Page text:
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JavaEE vs Spring

August 18, 2013

JavaEE – a platform that implements a collection of standardized specifications which are implemented by various vendors for compliance.

Spring – an open source application development framework for Java.

Java Enterprise Edition (Java EE)

The JavaEE specification is a collection of standardized technologies that were approved by committee. The latest specification is JavaEE7 which is currently only implemented by a single server: GlassFish4 (reference implementation). Since this is merely a specification, various vendors implement all the capabilities to be certified as compliant.

The primary advantages of JavaEE are the fact that it’s standardized and because of how it is standardized it changes very slowly. The standardization frees your deployment from any particular implementation (so long as you stick to the spec) and also eases the search for qualified people to operate in that environment. A blog post by an Oracle technical evangalist collects a number of articles and reasons why JavaEE is finally surpassing Spring:  One of his primary points is that if you follow the JavaEE specification and therefore deploy into a JavaEE container that your deployment sizes will be minuscule compared to other frameworks because the runtime dependencies are all included in the container.

The primary disadvantage of JavaEE is also it’s standardization. Because it’s a committee process the time to respond to industry changes is slow. The committee is composed of various implementors of the specification, and they have a vested interest in not changing to quickly even if it is to meet the demands of the industry. For example, the final JavaEE7 specification was released on May 28th, 2013 and yet as of today the only implementor of it is the reference implementation GlassFish.

Spring Framework

The Spring Framework is an open source framework focused on building modern Java applications. Truthfully, the comparison of JavaEE and Spring isn’t quite fair since Spring is actually built on top of many core JavaEE specification technologies: e.g. Spring Web MVC is built on top of Java Servlet API. Spring applications only require a Java Servlet container to be deployed. The distinction being a framework provides an Inversion of Control (IoC) development environment. The framework decides, at a high-level, the flow of operations to perform a certain task and then the developer merely plugs-in the necessary specifics at each step.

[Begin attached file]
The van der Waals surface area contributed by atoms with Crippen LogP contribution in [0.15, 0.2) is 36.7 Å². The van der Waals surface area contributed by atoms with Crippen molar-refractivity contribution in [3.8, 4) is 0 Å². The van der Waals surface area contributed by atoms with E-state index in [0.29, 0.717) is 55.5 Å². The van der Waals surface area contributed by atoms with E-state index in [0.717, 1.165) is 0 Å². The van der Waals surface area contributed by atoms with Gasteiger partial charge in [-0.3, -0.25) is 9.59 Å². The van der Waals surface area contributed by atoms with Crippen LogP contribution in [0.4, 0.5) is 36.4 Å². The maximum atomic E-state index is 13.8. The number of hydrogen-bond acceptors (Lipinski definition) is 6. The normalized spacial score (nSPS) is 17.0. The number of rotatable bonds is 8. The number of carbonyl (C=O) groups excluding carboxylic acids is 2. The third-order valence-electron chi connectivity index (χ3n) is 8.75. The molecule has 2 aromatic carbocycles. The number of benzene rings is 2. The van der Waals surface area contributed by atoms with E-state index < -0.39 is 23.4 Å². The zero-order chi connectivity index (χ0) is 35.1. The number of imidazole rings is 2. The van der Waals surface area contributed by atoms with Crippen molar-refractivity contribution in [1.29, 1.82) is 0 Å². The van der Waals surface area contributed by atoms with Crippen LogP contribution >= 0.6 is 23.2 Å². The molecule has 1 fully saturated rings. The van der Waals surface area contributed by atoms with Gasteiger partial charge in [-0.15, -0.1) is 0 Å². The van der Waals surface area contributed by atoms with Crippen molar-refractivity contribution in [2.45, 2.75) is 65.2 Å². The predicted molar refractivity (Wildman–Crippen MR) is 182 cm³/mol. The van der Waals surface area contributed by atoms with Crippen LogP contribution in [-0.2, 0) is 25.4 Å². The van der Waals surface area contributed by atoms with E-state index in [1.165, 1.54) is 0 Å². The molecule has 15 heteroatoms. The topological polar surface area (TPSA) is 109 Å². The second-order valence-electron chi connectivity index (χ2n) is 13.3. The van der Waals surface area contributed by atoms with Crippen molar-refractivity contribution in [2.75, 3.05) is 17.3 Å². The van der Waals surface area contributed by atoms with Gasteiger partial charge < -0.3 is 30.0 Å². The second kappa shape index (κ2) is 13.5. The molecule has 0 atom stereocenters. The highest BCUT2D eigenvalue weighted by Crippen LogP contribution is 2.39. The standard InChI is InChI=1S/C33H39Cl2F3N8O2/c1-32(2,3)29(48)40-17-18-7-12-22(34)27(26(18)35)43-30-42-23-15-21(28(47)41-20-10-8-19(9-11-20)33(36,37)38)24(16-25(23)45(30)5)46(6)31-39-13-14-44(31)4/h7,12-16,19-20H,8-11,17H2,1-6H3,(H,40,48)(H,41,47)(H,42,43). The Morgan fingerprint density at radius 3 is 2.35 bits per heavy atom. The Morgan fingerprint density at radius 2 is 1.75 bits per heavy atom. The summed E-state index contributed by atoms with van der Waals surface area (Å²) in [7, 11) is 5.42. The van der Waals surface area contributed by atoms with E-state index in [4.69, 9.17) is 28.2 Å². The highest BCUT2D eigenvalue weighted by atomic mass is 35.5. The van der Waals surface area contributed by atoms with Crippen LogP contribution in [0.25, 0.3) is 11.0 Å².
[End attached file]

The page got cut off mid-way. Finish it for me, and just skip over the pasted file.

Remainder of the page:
The advantages of using a framework like Spring are numerous. First, for a web application, Spring’s only deployment dependency is a Java Servlet container. A framework utilizes IoC and Dependency Injection heavily which reduces errors because most boilerplate code is done by the framework, and the injected code can easily be tested because of the dependency injection design pattern. The fact that the framework does so much boilerplate also allows it to “plug-in” various other components: e.g. Spring Data (and all it’s flavors), Spring XD, Spring Social, Spring Mobile, etc. Spring can put things on their roadmap based on industry needs and immediately implement it in their framework; once it’s completed then it’s ready for GA with no lag for other implementors. The collection of add-ons that “just work” with Spring is large and current and growing all the time. Spring also embraces other Java languages and technologies, specifically in Spring 4 they are using Groovy2 as their primary configuration language.

The main disadvantage is the learning curve to using Spring effectively. Although this curve is not worse than other technologies, there is a lot of information and books on patterns of development that need to be read and understood to be effective.


Both Java EE and Spring are still completely valid and the two most popular ways to build an enterprise application. Java EE has all the pieces necessary to build an application while remaining standards compliant. Spring definitely has the upper hand on the latest and greatest features. Changing from one to another is probably not worth the effort, as say upgrading from an older version to a newer version. Also, this is not an all or nothing choice … you can choose Spring and use various Java EE components which are already provided by Spring, or choose JavaEE and just use a few pieces of the Spring framework that you want.

In the end, these are both very good way to build an enterprise application … but I’ve been spoiled by the guidance that an application framework provides. Frameworks like Spring, Grails, Ruby on Rails, Django and others provide a great mechanism for plugging in new features into their frameworks by configuration only thanks to Inversion of Control.


From → Java

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